What do bloom spikes look like on different orchids?

orchidobsessed(9)June 9, 2008

What does it look like when an orchid is about to bloom? Does a bloom have to come out of a mature psuedobulb? What can i do to encourage my orchids to bloom? pictures would help.

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You need to research the plants you are interested in. Learn the basics. I good place to begin is a book, Ortho's 'All About Orchids' inexpensive and they sell it everywhere. Lots of pictures which will show you where the blooms come from on different plants. You need to learn about light, temps, watering, etc.

When you have a basic understanding, come back with specific questions and you will get lots of responses.


    Bookmark   June 9, 2008 at 11:09PM
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richardol(Santa Royale CA)

There is no one answer. Some bloom from the top, some from the side and some from the bottom. Some bloom before new growth starts, some bloom on mature growth and some bloom from last year's growth. I depends on the orchid or its species parents.

The Ortho book is a great starting point.

    Bookmark   June 10, 2008 at 1:08AM
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xmpraedicta(3b Saskatoon)

As Jane and Richard said, much of this will come with experience...but you're not alone! When I first started growing, I too was very curious about how spikes looked and whether the things I saw were spikes, roots or new growths. I looked around online for some photos, and observed some on my own too...it is a difficult question to answer because, as mentioned, many orchids are different, and also, at shows you tend to see the flowers instead of the spikes.

    Bookmark   June 10, 2008 at 1:25AM
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Interesting, I had the same questions as a novice so . . . . HERE COME THE PIX !!!

Cattleya harrisoniae = One spike with 2 buds coming out of a sheath formed at the apex of the leaves.

Dendrobium Andree Millar = One spike with 4 buds coming out of the base of the leaves, an Australian type of Den.

Dendrobium Ise 'Yayoi' = New spikes and old already bloomed spikes all along the new and old canes.

Dendrobium Lemon Ice 'H & R' = 2 spikes, one with 2 buds coming out of the upper half of the cane.

Doritaenopsis (now Phalaenopsis) Little Blue Bird = One spike with 4 buds coming out of the base of the leaves. Sorry about the sideways, the photobucket screwed it up !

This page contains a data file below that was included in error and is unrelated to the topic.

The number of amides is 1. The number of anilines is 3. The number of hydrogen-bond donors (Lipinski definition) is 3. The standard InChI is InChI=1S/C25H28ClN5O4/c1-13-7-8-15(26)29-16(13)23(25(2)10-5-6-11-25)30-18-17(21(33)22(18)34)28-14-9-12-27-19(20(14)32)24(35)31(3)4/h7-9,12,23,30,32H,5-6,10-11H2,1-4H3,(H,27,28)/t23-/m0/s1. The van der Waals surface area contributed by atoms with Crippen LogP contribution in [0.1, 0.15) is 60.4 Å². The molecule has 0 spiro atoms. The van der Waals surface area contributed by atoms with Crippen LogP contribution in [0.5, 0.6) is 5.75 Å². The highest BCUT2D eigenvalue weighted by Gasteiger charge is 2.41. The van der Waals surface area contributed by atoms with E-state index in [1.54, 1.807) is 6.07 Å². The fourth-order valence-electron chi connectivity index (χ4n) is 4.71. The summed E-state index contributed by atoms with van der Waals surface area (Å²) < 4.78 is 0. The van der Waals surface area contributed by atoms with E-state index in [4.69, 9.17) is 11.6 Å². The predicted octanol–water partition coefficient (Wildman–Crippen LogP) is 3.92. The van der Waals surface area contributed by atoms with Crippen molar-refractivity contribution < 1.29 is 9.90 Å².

Epicattleya El Hatillo 'Pinta' HCC-AOS = Four spikes, each one coming out of the apex of the pseudobulb where the leaf starts.

Grammatophyllum scriptum var. kiilani = Old brown spike on the right and new one just to its left coming out at the base of the pseudobulb.

Potinara Elfin Charm 'Amethyst Jewel' = One spike with one bud coming out of a new growth without the usual sheath.

And, OF COURSE, Dendrobium Rainbow Dance !!! = Those are spikes all along the canes.

I'll answer any q's about the pix. ENJOY !!


    Bookmark   June 10, 2008 at 3:37AM
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savtaj(Z 9-10 (Israel))

Chryss, what impressive photos -and all recent, too!
And to complicate matters, I have a Miltonia that is spiking like your epicatt, whereas my epicatt spikes exactly like a cattleya. Go figure!

    Bookmark   June 10, 2008 at 6:42AM
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mehitabel(z6 MO)

Wonderful photos, Chryss. Thanks for sharing them! I love the silhouettes against the rose-colored background. Veddy nissse!

Orchidobsessed, I can't add much to what has been said here. But just a couple of points: all the orchids I've grown-- catts, oncids, encyclias and phals are more likely to bloom from structures that are mature.

Catts bloom on the new pbs, after the pb has grown fat enough to start splitting the tan sarong. Most bloom from a "sheath"-- a little triangle that starts at the top of the pb, where leaves begin. The sheath begins to fatten up, fatter and fatter until the buds split it and appear. You can see the open sheath at the bottom of the bloom spike in Chryss' first picture.

As the buds develop further the buds in Chryss' first picture would drop until they are pretty much L-shaped before opening. The drooping is a sign blooms will open in a few days. Some catts, esp brassavola and hybrids can put up buds with no sheath (or sheath so small you never saw it)

Oncids also bloom from the newest pbs after maturity. Spikes usually come from the bottom, where two little "handle"-like leaves form at the sides of the pb.

Phals form spikes at the bottom of the plant, at the side, in the area between two leaves' attachments. Roots can also form from there, but usually a spike has a slightly different form from a root.

As Calvin said, once you've seen a couple, there won't be any mystery, tho it's always fun to peer into the plant and find one starting.

    Bookmark   June 10, 2008 at 9:10AM
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xmpraedicta(3b Saskatoon)

Good advice from all, and marvelous pictures chryss! - I thought I'd include a few more pictures of spikes :)

Nigrohirsute /formosae dendrobium 'sheath'

Neofinetia falcata spike (same as what mehitabel said about phals..most vandaceous are like this)

    Bookmark   June 10, 2008 at 9:34AM
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orchid126(z6, NJ)

Whenever I went to an orchid greenhouse I would look at the blooms and how many bulbs there were. Then as I got more into it, I would study the plants and try to determine where the spikes or buds were coming from and if the plants were unifoliate or bifoliate. I didn't know what a sheath was until the grower pointed one out and I went, "Ahah!" I went home and found several sheaths on my cattleyas that I hadn't seen before because I didn't know what to look for.